LOS ANGELES (AP) — "Dr. Seuss' the Lorax" has easily beaten Edgar Rice Burroughs' "John Carter" at the weekend box office.
Studio estimates Sunday put Universal Pictures' "The Lorax" at No. 1 for the second-straight weekend as the animated adventure based on the children's book took in $39.1 million. That raised its 10-day domestic total to $122 million, making "The Lorax" the top-grossing movie released this year.
"John Carter," based on "Tarzan" creator Burroughs' tales of the interplanetary adventurer, opened in second-place with $30.6 million. That's an awful start given the whopping $250 million that Disney reportedly spent to make "John Carter," which also earned generally poor reviews that will hurt its long-term prospects.
The movie's salvation could come overseas, where "John Carter" opened in 55 markets with $70.6 million, giving it a worldwide total of $101.2 million.
The stronger international business helps, but that worldwide total still pales compared to global debuts of $200 million and up for many modern blockbusters.
"We would have hoped for more considering the larger economics of the film but are still encouraged with how it's been received by audiences that have seen it and hope to see that generate positive word of mouth for the balance of the run," said Dave Hollis, Disney's head of distribution.
The Warner Bros. teen comedy "Project X" held up well in its second weekend with $11.6 million to finish at No. 3 and raise its domestic haul to $40.1 million.
Elizabeth Olsen's horror tale "Silent House," released by Open Road Films, opened modestly at No. 4 with $7 million. Olsen plays a young woman terrorized inside her family's spooky summer home.
Eddie Murphy's comedy "A Thousand Words," a leftover shot in 2008 and finally dumped into theaters by distributor Paramount, was a dud at No. 6 with just $6.4 million.
The movie features Murphy as a fast-talking literary agent and neglectful family man who gets a lesson on the important things in life after discovering he has only a thousand words left to utter before he dies.
"A Thousand Words" was so bad it had a perfect score on the film critic site Rottentomatoes.com: all of the 37 reviews compiled there for the movie were negative.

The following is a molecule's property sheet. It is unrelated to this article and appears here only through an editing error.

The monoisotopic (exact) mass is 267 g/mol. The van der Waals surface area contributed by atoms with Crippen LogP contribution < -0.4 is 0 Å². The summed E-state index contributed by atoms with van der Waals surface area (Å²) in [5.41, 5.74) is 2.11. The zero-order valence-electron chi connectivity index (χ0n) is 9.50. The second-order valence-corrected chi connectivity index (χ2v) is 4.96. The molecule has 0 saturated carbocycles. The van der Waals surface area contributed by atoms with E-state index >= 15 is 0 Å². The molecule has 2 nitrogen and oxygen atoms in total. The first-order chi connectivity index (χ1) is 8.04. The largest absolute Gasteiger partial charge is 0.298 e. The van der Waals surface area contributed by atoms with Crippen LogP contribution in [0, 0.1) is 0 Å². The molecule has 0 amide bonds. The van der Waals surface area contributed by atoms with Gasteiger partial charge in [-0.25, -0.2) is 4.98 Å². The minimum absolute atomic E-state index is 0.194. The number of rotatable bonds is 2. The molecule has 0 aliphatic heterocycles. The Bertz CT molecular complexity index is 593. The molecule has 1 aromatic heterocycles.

"John Carter" at least managed 49 percent favorable notices of the 170 reviews compiled there. That's still not a recipe for staying power at the box office, particularly with such a bad opening in the United States.
"If you just take the domestic number, it's not a very pretty picture," said Paul Dergarabedian, analyst for box-office tracker Hollywood.com. "But if you look at the worldwide opening weekend of a hundred million dollars, that's pretty solid."
"John Carter" casts Taylor Kitsch, co-star of the high school football TV series "Friday Night Lights," in the title role as a 19th century Civil War veteran whisked away to Mars, where he falls for a beautiful princess and becomes a hero in the red planet's own civil war.
Disney executives noted that the movie had a 25 percent uptick in domestic business from opening day Friday to Saturday, saying it was a sign that audiences were talking up "John Carter" to friends.
But the movie drew only 41 percent of its viewers from the under-25 crowd, indicating that Hollywood's key audience of young action fans was not interested.
Overall domestic business rose again as studios continued their 2012 box-office roll. Revenues totaled $140.5 million, up 8.7 percent from the same weekend last year, according to Hollywood.com.
Receipts have climbed every weekend this year, with domestic revenues inching above $2 billion so far in 2012, an 18 percent increase over last year's.
Estimated ticket sales for Friday through Sunday at U.S. and Canadian theaters, according to Hollywood.com. Where available, latest international numbers are also included. Final domestic figures will be released Monday.
1. "Dr. Seuss' the Lorax," $39.1 million ($1.4 million international).
2. "John Carter," $30.6 million ($70.6 million international).
3. "Project X," $11.6 million ($3 million international).
4. "Silent House," $7.01 million.
5. "Act of Valor," $7 million.
6. "A Thousand Words," $6.4 million.
7. "Safe House," $5 million ($6.1 million international).
8. "The Vow," $4 million ($2.4 million international).
9. "This Means War," $3.8 million ($9.4 million international).
10. "Journey 2: The Mysterious Island," $3.7 million ($9.2 million international).
Estimated weekend ticket sales at international theaters (excluding the U.S. and Canada) for films distributed overseas by Hollywood studios, according to Rentrak:
1. "John Carter," $70.6 million.
2. "This Means War," $9.4 million.
3. "Journey 2: The Mysterious Island," $9.2 million.
4. "Intouchables," $6.7 million.
5. "Safe House," $6.1 million.
6. "Hugo," $5.8 million.
7. "War Horse," $5.2 million.
8. "Sherlock Holmes: A Game of Shadows," $4.3 million.
9. "The Artist," $3.7 million.
10. "The Devil Inside," $3.6 million.
Universal and Focus are owned by NBC Universal, a unit of Comcast Corp.; Sony, Columbia, Sony Screen Gems and Sony Pictures Classics are units of Sony Corp.; Paramount is owned by Viacom Inc.; Disney, Pixar and Marvel are owned by The Walt Disney Co.; Miramax is owned by Filmyard Holdings LLC; 20th Century Fox and Fox Searchlight are owned by News Corp.; Warner Bros. and New Line are units of Time Warner Inc.; MGM is owned by a group of former creditors including Highland Capital, Anchorage Advisors and Carl Icahn; Lionsgate is owned by Lions Gate Entertainment Corp.; IFC is owned by AMC Networks Inc.; Rogue is owned by Relativity Media LLC.